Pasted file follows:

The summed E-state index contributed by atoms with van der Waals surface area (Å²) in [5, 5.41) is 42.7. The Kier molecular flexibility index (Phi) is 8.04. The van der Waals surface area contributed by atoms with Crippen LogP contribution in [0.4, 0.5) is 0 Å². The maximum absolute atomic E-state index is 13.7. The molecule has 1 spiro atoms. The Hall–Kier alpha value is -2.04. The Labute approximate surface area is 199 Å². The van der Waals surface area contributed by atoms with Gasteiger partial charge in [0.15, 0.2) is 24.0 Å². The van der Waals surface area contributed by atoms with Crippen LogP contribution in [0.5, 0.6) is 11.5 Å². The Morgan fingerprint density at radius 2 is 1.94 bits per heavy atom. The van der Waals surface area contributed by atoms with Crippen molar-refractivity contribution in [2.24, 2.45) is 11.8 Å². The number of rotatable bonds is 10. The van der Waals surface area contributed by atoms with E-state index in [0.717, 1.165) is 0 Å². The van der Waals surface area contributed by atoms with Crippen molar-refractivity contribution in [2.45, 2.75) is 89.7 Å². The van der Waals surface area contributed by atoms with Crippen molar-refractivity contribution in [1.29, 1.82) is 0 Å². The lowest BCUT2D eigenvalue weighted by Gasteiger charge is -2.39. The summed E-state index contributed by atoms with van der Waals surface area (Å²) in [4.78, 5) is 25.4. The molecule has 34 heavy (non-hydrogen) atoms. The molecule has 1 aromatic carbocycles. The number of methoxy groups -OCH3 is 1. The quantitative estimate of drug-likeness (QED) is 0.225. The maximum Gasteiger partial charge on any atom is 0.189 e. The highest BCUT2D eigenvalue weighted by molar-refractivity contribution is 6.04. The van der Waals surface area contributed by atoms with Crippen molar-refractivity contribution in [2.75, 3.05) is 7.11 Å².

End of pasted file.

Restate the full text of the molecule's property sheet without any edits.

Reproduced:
The summed E-state index contributed by atoms with van der Waals surface area (Å²) in [5, 5.41) is 42.7. The Kier molecular flexibility index (Phi) is 8.04. The van der Waals surface area contributed by atoms with Crippen LogP contribution in [0.4, 0.5) is 0 Å². The maximum absolute atomic E-state index is 13.7. The molecule has 1 spiro atoms. The Hall–Kier alpha value is -2.04. The Labute approximate surface area is 199 Å². The van der Waals surface area contributed by atoms with Gasteiger partial charge in [0.15, 0.2) is 24.0 Å². The van der Waals surface area contributed by atoms with Crippen LogP contribution in [0.5, 0.6) is 11.5 Å². The Morgan fingerprint density at radius 2 is 1.94 bits per heavy atom. The van der Waals surface area contributed by atoms with Crippen molar-refractivity contribution in [2.24, 2.45) is 11.8 Å². The number of rotatable bonds is 10. The van der Waals surface area contributed by atoms with E-state index in [0.717, 1.165) is 0 Å². The van der Waals surface area contributed by atoms with Crippen molar-refractivity contribution in [2.45, 2.75) is 89.7 Å². The van der Waals surface area contributed by atoms with Crippen molar-refractivity contribution in [1.29, 1.82) is 0 Å². The lowest BCUT2D eigenvalue weighted by Gasteiger charge is -2.39. The summed E-state index contributed by atoms with van der Waals surface area (Å²) in [4.78, 5) is 25.4. The molecule has 34 heavy (non-hydrogen) atoms. The molecule has 1 aromatic carbocycles. The number of methoxy groups -OCH3 is 1. The quantitative estimate of drug-likeness (QED) is 0.225. The maximum Gasteiger partial charge on any atom is 0.189 e. The highest BCUT2D eigenvalue weighted by molar-refractivity contribution is 6.04. The van der Waals surface area contributed by atoms with Crippen molar-refractivity contribution in [2.75, 3.05) is 7.11 Å².